Domestically, wars can hinder social-justice struggles. In one poll, 60% of respondents in early-May 2003 concurred that “gay or lesbian relations between consenting adults should … be legal.” However, by January 2004, that number had plummeted to only 46%. The intervening period was, of course, the start of the US invasion and occupation of Iraq, accompanied by an extended blast of nationalist chauvinism. (The only equivalent drop in such support had occurred in the mid-1980s, during the AIDS crisis.)
A roaring, right-wing offensive ensued. From 2004-2008, voters approved constitutional bans of same-sex marriage in a full 26 states. That was halted only by the mass, youthful “equality movement,” which arose following the November 2008 passage of the Proposition 8 ban in California.
All of this remains relevant. Such “unexpected” events are more, not less, likely to arise today. For example, recent Daesh / ISIS terror attacks in Paris have spurred around the U.S. the reprehensible scapegoating of Syrian refugees. This has come from officials, both Republican and Democratic, and from gun-toting goons harassing worshippers at Texas mosques. The LGBT movement must have an integral understanding of these broader political situations, and ignores them at its peril.
Limits of Big Money and Big Business
Spending by the progressive, pro-equality campaign was higher than their opponents’, but that was not enough to win. By the week just prior to the election, the pro-HERO Houston Unites and its allies had raised more than three million dollars and outspent the anti-HERO campaign by five-to-one. Conversely, the pro-equality side was outspent by opponents by more than four-to-one in 1985.
Moreover, major corporations – such as BBVA Compass and Dow Chemical – endorsed HERO. The Greater Houston Partnership (GHP) and prominent business leaders did, as well. This was another, marked improvement over 1985, when the GHP’s organizational predecessor, the Houston Chamber of Commerce, backed anti-gay forces.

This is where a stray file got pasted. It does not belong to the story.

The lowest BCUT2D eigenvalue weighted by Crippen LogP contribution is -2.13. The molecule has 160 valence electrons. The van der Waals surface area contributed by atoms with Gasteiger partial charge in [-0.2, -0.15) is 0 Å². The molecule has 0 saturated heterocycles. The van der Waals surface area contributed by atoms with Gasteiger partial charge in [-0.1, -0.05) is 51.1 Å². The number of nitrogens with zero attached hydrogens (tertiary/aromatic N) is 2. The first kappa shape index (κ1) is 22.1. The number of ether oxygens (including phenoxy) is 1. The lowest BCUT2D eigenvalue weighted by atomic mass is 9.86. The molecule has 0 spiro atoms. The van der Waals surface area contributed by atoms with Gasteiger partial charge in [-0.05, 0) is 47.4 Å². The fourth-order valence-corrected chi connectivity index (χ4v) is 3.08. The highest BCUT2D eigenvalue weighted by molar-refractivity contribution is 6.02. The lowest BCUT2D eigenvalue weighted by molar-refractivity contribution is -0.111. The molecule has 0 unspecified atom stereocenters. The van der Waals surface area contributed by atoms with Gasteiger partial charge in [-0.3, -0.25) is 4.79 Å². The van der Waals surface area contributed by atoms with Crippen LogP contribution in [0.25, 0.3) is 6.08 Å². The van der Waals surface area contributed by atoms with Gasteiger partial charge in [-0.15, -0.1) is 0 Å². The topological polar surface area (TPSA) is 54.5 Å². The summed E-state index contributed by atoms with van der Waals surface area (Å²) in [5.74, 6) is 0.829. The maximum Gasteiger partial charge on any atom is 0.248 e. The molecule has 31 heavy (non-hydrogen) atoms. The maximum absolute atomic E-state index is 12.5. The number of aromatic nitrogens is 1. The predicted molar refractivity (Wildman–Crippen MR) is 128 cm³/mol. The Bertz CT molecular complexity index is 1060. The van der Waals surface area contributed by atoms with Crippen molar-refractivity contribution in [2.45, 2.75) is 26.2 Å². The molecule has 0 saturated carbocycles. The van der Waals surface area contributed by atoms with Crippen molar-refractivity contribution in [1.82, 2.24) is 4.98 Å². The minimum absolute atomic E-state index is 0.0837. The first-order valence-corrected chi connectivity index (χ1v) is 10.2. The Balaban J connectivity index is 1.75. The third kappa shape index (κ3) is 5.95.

Many in the LGBT communities have perennial criticisms of the influence of big money and big business in community institutions. That influence includes alcohol and tobacco advertising in pride celebrations and the corporate-centric agendas of Washington-based groups such as the Human Rights Campaign.
Big money and big business players clearly could not counter the well organized right-wing base, here. (This is now a problem elsewhere, ironically, for longstanding backers of the GOP, as the Tea Party and the Donald Trump presidential run suggest.) While useful, spending by itself cannot replace mass, grassroots organizing on the ground within LGBT communities, themselves.
Limits of Electing Avowedly LGBT Officials
Electing LGBT representatives to office is not sufficient to pass an equal rights act. Annise Parker was the first openly gay, elected official in Houston and made her way from City Council (1998-2004), to City Controller (2004-2010), to Mayor (2010-1016). There have been other, openly gay Council members since 1998, such as Sue Lovell, Robert Gallegos, and Mike Laster.
When electing avowedly LGBT candidates was a relatively new strategy, locally or nationally, the common assumption that such representatives could boost equal rights acts, like HERO, was reasonable. That new approach had to be tested in the real world, and the results are now clear. Again, while useful, electing avowedly LGBT officials cannot replace mass, grassroots organizing within LGBT communities and potential allies.
Growing Social Acceptance of LGBT People Does Not Automatically Translate Into Electoral Victories
Comparing 2001 and 2015, the regression in margins of defeat is striking: 51% to 49% in 2001, versus 61% to 39% in 2015. HERO’s fifteen “protected characteristics” would have covered the significant majority of the city’s population. That, however, did not make any obvious dent in the outcome.
To place the blame here on social intolerance or cultural exclusion would be very consistent with the LGBT movement’s classical strategy since the formative, 1969 Stonewall riots. At that time, centering a challenge to widespread, anti-gay prejudice made sense. For every political question, the answer became “go out and change minds.” That higher-level, systemic change would almost mechanically ensue – via electoral processes – was assumed.
The LGBT movement has been one of the most successful on the US left over the past 45-plus years. Huge strides were enabled by coming out of the closet to family, friends, co-workers, neighbours, and others in a one-on-one dialogue; and by transforming (biased) representations in print journalism, film, television, and the mass media. “Changing minds,” precisely, has worked.